The Value of It All
There’s no point in avoiding the fact: handmade ceramics are expensive. When friends express interest in buying my work, I can’t help but cringe when the subject of cost comes up, because it is always a higher number than they will likely expect. If someone had told me five years ago that I would think spending £22 on a mug is perfectly acceptable, I would have spat out the tea that I was drinking from my £4-for-a-pack-of-six Ikea cup in disbelief. But now, through a little understanding, a change in my approach to consumerism, and first hand experience in selling my work, I understand the reasoning behind these hefty price tags.
This isn’t to say that I don’t recognise the luxury of spending this kind of money on a mug, and the irony is that most makers probably can’t afford their own work. People often ask me if my kitchen is full of handmade pots, and the answer is yes, but only the cracked, chipped, wonky and unwanted pieces, because the reality is that keeping the good stuff means essentially paying for it myself, which is something that I can’t afford to do.
So why are handmade ceramics so expensive? There are a lot of misconceptions about the profit margins on a pot, but in reality the numbers are very tight. There is an excellent cost analysis blog post by East Fork Pottery which talks numbers in painfully transparent terms; but most makers probably wouldn’t be able to allocate their costs this accurately (and would probably cry if they could).
First, there is the making. You may see makers on social media boasting multiple boards full of cups all in a morning’s work, but in reality throwing the piece is only one stage of a lengthy making process. Once thrown, those cups must be dried, trimmed, dried again, fired, sanded, glazed, fired again, sanded again, and finally they are ready for purchase. The potter is also not advertising the hours spent the night before prepping clay, weighing and mixing it out until it is ready to work with. When I accept a commission, I usually specify a minimum of six weeks’ lead time. In reality, I am able to turn around work in about four weeks, taking into account making time, drying time and the studio firing schedule, but I leave myself a little extra wiggle room to allow for any delays due to my own schedule, the firing schedule at the open access studio where I work, and the dreaded B word (there is no feeling more frustrating, boring, and demoralising as re-making an order that you have already made once before due to breaking the first attempt).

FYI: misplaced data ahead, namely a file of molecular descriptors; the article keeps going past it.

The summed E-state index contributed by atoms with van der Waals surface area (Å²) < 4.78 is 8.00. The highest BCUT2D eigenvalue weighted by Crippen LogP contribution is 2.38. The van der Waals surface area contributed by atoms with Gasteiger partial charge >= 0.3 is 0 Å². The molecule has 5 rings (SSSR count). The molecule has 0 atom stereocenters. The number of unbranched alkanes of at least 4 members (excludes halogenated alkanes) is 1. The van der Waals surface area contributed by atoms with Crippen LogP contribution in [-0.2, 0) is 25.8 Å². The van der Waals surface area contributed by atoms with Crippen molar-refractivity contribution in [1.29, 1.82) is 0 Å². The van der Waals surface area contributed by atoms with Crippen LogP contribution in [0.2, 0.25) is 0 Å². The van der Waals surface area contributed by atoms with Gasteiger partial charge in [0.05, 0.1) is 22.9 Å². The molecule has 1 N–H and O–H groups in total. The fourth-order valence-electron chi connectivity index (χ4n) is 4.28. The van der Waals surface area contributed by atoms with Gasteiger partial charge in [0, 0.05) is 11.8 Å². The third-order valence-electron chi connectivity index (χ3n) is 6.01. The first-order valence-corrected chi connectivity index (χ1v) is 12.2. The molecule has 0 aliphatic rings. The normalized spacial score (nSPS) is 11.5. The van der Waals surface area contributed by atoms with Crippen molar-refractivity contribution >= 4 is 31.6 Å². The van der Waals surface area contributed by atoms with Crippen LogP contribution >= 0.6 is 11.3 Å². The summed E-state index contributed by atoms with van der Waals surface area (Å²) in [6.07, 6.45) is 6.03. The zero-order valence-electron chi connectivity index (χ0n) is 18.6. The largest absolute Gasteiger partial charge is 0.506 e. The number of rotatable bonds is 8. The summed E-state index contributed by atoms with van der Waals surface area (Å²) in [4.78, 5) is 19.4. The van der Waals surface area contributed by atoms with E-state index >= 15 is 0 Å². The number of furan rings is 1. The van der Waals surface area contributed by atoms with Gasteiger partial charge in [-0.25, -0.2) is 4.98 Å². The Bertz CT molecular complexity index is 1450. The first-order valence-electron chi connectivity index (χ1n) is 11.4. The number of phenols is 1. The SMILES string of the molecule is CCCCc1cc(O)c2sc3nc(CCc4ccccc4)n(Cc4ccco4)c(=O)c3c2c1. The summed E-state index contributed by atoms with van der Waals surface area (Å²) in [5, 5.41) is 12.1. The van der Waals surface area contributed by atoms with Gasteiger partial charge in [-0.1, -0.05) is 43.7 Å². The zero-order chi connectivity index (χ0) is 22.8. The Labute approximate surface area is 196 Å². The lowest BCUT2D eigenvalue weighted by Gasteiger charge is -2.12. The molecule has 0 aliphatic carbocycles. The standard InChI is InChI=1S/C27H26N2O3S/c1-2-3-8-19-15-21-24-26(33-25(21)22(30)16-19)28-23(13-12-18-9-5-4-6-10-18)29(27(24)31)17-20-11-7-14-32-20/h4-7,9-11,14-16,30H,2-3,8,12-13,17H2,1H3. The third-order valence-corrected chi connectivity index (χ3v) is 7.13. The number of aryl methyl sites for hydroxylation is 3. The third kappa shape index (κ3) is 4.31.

Once you have allowed for all costs involved in making the work, including materials (which, admittedly, aren’t so bad for a ceramicist in comparison to a jeweller for example), studio fees, firing fees, and the maker’s time itself, it would seem that most makers could still carve themselves out a healthy profit margin, right? Except that we still need to factor in all the costs involved in actually selling the piece, which is half of the work in itself. There are shipping fees, packaging materials, marketing costs, website fees, market space rental, insurance fees, and so many other costs that I have either forgotten or haven’t even considered yet. I’m not sure about most other makers, but I often don’t factor my own working time outside of the studio into my financial model, which effectively means that any time I spend on marketing, admin, product development, branding or finance is time that I am not paid for. This might not be ideal, but it is the only way that I can possibly calculate an average hourly rate that doesn’t make me want to curl into the foetal position and stay there.
‘Even so,’ I hear the sceptics saying (and I should know, I used to be one of them), ‘£28 for a plate? You can’t tell me that’s all spent on bubble wrap and business cards’. And it’s true, this isn’t where all of the money goes. Something that a lot of consumers don’t realise is that most new or not yet established makers work predominantly through wholesale, which means selling their work through a third party, whether that’s a shop, gallery, cafe, or online platform. Wholesale prices are around 40-60% of retail price, which means that although the customer is paying £28 for a plate, the maker only sees on average £14 of that. Now imagine squeezing all of the above costs into a £14 budget. The truth is that it is near enough impossible, and makers are often forced to accept making a potential loss or working for free on these projects, in exchange for the exposure and accreditation that the established third party retailer gives them.
So whilst I still cringe when a friend expresses interest in buying my work, it is not because I am embarrassed that it is over-priced. I cringe at the discomfort of discussing money and precisely how little of it there is in that £22 mug, and at the knowledge that I will not be able to outline all of this to them clearly and succinctly when it comes up in passing conversation. Often I end up mumbling something about how that would be lovely but it is a little pricey and anyway let's talk about your plans for summer. I hope that with time, as we move away from blind consumerism and towards a deeper awareness of what we’re buying and where it comes from, that this will come with an appreciation for the value of handmade pieces; if only to save me from awkwardly mumbling about the cost of kiln shelves to friends who have absolutely no idea what I am saying.